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On the North Shore we are blessed with abundant outdoor recreation opportunities. Getting up into the snow is a great way to make the most of the winter season. Ensuring a great time in the snow, though, does require a bit of preparation. We went to a key authority on winter fun, Grouse Mountain’s Snow School and Attractions Director, Toby Barrett, to get the inside scoop on how to prepare to make the most of what is expected to be a big snow winter.
While fitness is great for general health, skiers, snowboarders and snowshoers must have good foundational fitness to enjoy a day on the mountain and to avoid aches, pain or injury. Grouse Mountain’s Toby Barrett suggests starting your fitness regime 6-8 weeks ahead of getting on the snow and has identified three main areas to focus on: flexibility, core strength, and strength to support key joints (especially knees and hips).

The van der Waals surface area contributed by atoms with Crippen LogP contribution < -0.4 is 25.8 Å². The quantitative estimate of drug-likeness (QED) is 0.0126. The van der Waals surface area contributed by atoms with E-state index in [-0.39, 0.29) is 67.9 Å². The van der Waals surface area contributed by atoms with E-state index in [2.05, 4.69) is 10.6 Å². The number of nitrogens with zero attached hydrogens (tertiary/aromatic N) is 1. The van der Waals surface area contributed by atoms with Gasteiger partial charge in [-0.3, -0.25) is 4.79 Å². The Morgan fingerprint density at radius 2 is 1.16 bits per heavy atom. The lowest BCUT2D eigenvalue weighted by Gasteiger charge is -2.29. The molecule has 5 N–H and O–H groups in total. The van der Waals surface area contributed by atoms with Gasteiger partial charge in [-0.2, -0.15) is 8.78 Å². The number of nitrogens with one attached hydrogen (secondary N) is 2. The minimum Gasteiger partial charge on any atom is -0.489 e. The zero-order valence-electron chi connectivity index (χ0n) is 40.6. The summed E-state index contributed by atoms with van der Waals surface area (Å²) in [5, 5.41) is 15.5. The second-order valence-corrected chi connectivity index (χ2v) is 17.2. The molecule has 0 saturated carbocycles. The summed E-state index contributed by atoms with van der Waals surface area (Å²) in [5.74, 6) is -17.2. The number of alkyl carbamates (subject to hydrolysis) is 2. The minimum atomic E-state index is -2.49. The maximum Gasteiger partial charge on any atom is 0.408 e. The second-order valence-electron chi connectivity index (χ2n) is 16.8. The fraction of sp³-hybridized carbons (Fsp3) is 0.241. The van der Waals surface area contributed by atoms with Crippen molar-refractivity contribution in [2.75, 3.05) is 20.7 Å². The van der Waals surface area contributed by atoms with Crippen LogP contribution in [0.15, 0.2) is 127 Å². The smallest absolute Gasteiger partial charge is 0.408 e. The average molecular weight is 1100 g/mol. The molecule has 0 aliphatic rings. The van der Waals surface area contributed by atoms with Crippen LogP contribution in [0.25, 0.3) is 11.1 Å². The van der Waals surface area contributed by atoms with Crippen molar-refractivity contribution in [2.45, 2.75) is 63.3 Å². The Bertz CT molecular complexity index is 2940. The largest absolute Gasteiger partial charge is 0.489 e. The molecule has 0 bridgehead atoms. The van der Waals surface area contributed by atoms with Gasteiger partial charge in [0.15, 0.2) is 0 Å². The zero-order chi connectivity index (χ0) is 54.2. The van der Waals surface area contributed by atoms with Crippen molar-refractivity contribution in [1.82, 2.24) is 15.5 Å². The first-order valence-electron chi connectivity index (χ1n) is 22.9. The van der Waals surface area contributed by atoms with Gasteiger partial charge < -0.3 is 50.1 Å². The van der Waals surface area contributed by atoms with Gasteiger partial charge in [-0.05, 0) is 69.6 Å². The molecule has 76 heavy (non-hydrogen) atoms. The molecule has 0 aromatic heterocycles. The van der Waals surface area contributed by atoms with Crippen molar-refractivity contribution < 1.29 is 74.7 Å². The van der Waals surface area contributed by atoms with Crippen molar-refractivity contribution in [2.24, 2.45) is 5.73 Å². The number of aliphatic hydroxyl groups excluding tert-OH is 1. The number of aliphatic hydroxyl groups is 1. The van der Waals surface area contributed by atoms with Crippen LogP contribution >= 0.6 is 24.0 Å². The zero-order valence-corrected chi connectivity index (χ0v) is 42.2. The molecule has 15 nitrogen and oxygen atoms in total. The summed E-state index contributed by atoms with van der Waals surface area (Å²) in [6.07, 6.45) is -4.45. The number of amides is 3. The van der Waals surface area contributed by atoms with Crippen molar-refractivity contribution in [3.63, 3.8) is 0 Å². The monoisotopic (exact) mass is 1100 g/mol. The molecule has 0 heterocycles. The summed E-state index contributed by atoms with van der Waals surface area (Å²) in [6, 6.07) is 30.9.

1. Flexibility – Get limber! 
“Start with an effective warm-up, of 10-20 minutes of light cardio such as a gentle run or spin on a bike. Follow the warm-up with 10-20 minutes of stretching that includes the whole body and focuses on the lower body. Move gently into each stretch and remember to hold it for at least 45 seconds” suggests Barrett. 

2. Core Strength – Absolutely! 
“Two of the most important skills involved in skiing and snowboarding is balance and timing & coordination – both of which are helped greatly by a strong core” states Barrett. Exercises like the plank, balance boards, sit-ups/crunches and leg raises/lowers are all great for engaging core muscles and building strength. 

3. General Strength With a Lower Body Focus – Feel the burn!
While we can’t neglect the rest of our body, the lower body is critical when it comes to winter fitness. Barrett notes that “to reach that next level of performance, you must develop and maintain more strength in your legs. Squats, lunges and deadlifts are all great for building lower body strength. Cardio activities such as cycling and rowing (eccentric) and running, hiking and hopping drills (concentric) can also provide significant gains.”